• No. 1 Movie of the Year, per box office gross (according to Box Office Mojo): “Batman,” starring Michael Keaton, Jack Nicholson and Kim Basinger
• Super Bowl Champs: San Francisco 49ers
• World Series Champs: Oakland Athletics
• NBA Champs: Detroit Pistons
• “The Simpsons” made its televised debut.
• The Energizer Bunny hopped on the scene.
In the February issue, it was announced Oil Changers had purchased ASAP Oil Exchange in an all-cash transaction. Valvoline Instant Oil Change bought Kwik Kleen & Lube. Mobil Oil Corporation came on the scene by opening six outlets in the Dallas, Texas, area known as Lube Express.
In the March issue, The top fast lubes were ranked, with Jiffy Lube remaining king with 98 independent/company owned locations and 922 franchised locations for a total of 1,020. There were 35 companies represented this year, up eight from 1988. It was estimated that there were 6,200 quick lubes in the country.
A recap of the winter NAIL conference made note that there were 45 exhibitors and more than 450 people attended, including people from Puerto Rico and Kuwait, according to the April issue.
Starting in the May issue, NOLN was split into two separate parts, Section A and Section B. It stayed this way throughout the remainder of 1989 and 1990.
Also in May, Team Valvoline released a rad anti-drug campaign. Its slogan was, “People Who Know Say No to Drugs.” Representative Ike Skelton introduced the Used Oil Recycling Act (UORA) of 1989. It would prohibit the EPA from listing certain categories of used oil as hazardous waste.
An article titled, “Survivor’s Guide to Quick Lubes,” by Ed Henry of Changing Times magazine aggravated the fast lube industry and a call to action from NOLN was requested in the June issue.
In July NOLN reported, Indy Lube of Indianapolis, Indiana, completed 752 full service oil changes in seven hours at three locations. The funds raised went to the Muscular Dystrophy Association. Pepsi and RAX Roast Beef treated volunteers, employees and guests to free drinks. Pennzoil donated door prizes, which included 20 remote controlled Mini-Indy 500 race cars.
Results from the second Fast Lube Survey were released in the August issue. There were 274 responses received from 42 states. The data revealed the following: the average cost of a basic oil and filter change was $20.82; average number of cars serviced per day was 43.5 (same as 1988); the average rate paid to an employee was $5.15 an hour.
The December issue covered a Jiffy Lube in Deer Park, New York, that set a new world record for most vehicles serviced in 24 hours. The store serviced 1,609 cars, beating the previous 1,144-car record set by the West Springfield, Massachusetts, Jiffy Lube by 465. The new record resulted in a $4,218 donation from Jiffy Lube to the Stony Brook University Hospital Burn Center.
• No. 1 Song of the Year (according to Billboard’s Year-End Hot 100): “Hold On,” by Wilson Phillips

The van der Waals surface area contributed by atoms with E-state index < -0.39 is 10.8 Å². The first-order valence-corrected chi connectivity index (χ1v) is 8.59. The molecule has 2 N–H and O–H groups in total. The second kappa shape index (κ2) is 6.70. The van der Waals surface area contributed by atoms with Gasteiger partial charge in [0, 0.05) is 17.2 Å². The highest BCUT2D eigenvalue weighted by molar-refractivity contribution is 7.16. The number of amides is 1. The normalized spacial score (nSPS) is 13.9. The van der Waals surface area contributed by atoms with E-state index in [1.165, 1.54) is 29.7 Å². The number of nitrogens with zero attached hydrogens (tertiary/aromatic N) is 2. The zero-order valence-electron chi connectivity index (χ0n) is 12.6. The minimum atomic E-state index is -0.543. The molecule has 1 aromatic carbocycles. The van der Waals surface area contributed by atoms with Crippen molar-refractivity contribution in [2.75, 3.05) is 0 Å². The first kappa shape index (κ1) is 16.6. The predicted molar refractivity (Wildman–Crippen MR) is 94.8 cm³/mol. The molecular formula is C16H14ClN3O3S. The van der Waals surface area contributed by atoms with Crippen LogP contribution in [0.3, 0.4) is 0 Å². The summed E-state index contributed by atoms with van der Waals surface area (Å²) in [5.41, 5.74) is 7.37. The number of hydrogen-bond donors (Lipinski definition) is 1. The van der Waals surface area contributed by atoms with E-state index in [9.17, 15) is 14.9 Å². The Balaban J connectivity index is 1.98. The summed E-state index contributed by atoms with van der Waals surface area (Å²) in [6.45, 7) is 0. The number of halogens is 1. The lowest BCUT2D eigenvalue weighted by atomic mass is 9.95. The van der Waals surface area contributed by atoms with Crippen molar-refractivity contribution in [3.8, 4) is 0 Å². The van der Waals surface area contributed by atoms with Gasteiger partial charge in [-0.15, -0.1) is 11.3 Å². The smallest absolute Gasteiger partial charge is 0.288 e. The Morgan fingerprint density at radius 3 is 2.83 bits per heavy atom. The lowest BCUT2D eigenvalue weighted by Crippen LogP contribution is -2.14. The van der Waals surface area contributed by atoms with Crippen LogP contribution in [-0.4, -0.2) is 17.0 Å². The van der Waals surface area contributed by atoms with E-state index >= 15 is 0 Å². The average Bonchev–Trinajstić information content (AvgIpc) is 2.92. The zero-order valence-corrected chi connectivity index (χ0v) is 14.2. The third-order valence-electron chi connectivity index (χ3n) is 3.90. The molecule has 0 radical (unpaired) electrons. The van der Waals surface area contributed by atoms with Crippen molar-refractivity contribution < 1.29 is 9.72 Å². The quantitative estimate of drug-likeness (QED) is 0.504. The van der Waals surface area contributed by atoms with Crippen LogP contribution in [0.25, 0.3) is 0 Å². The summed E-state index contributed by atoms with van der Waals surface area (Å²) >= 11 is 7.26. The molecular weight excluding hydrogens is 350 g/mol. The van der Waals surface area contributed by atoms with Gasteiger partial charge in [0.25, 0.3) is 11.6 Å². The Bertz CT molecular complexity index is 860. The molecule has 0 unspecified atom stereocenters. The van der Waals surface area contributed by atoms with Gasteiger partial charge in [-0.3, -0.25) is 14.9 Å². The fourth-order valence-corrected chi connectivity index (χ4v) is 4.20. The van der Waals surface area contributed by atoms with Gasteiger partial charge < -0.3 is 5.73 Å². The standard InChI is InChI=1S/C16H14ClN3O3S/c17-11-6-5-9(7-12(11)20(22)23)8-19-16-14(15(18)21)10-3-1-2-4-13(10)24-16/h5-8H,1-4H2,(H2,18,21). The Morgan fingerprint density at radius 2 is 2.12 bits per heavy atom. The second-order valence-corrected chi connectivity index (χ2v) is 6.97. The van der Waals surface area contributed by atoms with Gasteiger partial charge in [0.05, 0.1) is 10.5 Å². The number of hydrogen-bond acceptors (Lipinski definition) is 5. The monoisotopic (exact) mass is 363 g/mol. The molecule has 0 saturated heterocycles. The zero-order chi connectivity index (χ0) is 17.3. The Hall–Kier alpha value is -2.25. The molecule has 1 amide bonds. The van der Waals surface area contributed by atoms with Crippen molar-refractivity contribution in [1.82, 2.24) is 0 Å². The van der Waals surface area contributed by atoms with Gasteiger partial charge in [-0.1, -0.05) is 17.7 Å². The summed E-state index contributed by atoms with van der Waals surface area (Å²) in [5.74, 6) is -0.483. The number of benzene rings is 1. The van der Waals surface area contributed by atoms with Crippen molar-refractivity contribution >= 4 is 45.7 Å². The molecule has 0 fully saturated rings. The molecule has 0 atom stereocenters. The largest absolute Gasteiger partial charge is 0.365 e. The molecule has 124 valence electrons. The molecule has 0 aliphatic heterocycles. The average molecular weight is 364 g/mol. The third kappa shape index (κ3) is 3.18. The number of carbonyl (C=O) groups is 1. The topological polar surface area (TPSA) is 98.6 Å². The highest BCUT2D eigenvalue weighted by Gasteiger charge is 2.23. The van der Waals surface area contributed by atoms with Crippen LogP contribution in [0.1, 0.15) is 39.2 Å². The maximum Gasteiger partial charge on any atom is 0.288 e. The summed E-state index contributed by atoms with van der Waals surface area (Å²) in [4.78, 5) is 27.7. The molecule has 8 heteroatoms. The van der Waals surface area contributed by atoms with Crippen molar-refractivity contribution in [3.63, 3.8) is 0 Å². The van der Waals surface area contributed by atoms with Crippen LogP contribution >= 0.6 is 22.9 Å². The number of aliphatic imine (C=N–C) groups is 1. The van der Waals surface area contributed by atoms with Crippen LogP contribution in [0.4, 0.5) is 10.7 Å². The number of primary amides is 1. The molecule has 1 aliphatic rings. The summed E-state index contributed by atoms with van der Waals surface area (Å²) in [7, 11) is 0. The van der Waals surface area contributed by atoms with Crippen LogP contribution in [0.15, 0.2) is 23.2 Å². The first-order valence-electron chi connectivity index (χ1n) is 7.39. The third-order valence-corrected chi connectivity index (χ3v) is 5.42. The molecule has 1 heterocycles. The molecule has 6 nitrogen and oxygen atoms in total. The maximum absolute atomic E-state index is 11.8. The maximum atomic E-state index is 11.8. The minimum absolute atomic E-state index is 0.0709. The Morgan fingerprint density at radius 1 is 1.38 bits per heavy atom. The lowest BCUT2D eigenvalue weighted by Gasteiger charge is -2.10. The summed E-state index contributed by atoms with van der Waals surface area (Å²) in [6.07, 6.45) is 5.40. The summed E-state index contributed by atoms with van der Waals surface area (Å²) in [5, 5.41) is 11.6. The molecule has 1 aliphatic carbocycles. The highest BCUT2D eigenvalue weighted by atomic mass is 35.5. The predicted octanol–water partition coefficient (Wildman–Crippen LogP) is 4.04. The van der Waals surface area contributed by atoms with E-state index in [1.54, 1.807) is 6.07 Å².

• No. 1 Movie of the Year, per box office gross (according to Box Office Mojo): “Home Alone,” starring Macaulay Culkin, Joe Pesci and Daniel Stern
• Super Bowl Champs: San Francisco 49ers
• World Series Champs: Cincinnati Reds
• NBA Champs: Detroit Pistons
• Nelson Mandela was freed from a South African prison after 27.5 years.
In the February issue, NOLN named Joe Haggard and Art Lukowski the first-ever “Fast Lube Operators of the Year.” This recognition is now featured in NOLN’s December issue, and only one operator takes the coveted spot.
The annual “Tops in the Industry” revealed in the March issue, yet again, Jiffy Lube as the No. 1 chain with zero independent/company owned locations and 1,070 franchised locations. There were 53 companies on this year’s list, up 18 from 1989. Twenty-three of the 53 companies were new to the list.
An article in the April issue stated GM was launching a nationwide “Mr. Goodwrench Quick Lube Plus” program. The program guaranteed the service would be done in 29 minutes or less from the time of write-up, or the next Quick Lube Plus service was free.
The “Computerization Survey for the 90s” was the feature article of Section B in the June 1990 issue. Questionnaires were mailed to 5,500 lube centers and the results represented an 8 percent return. The survey focused on various elements of a quick lube, including current use of computers, factors influencing use of computers and future plans for computerization.
The results of the third annual Fast Lube Operators Survey were published in the August issue. The average cost of a basic oil change was $21.48; average number of cars serviced per day was 40.1; the average rate paid to an employee was $5.36 an hour; and 51 percent of respondents used a computer.
This was also the first time the survey was broken down into categories, which were operations, insurance, employees, services, sales, advertising, computers, responses and oil and equipment.
In October, Texaco announced it was launching a test program to make fast oil changes easier and more convenient for motorists by building 10 “Star Lube” single-bay oil change facilities at Texaco salaried-operated stations in Phoenix, Arizona, and Tulsa, Oklahoma.
In the December 1990 issue, Bill Simmons of Master Lube in Billings, Montana, was recognized as NOLN’s 1990 Operator of the Year, and SpeeDee Oil Change & Tune-Up opened its 100th store in Cumberland, Rhode Island, but celebrated nationwide.
This wraps up the first five years of NOLNs life. Though in its infancy, it was making a remarkable impact throughout the fast lube industry. Anticipate more flashbacks in upcoming issues as we continue to look back at the past 30 years.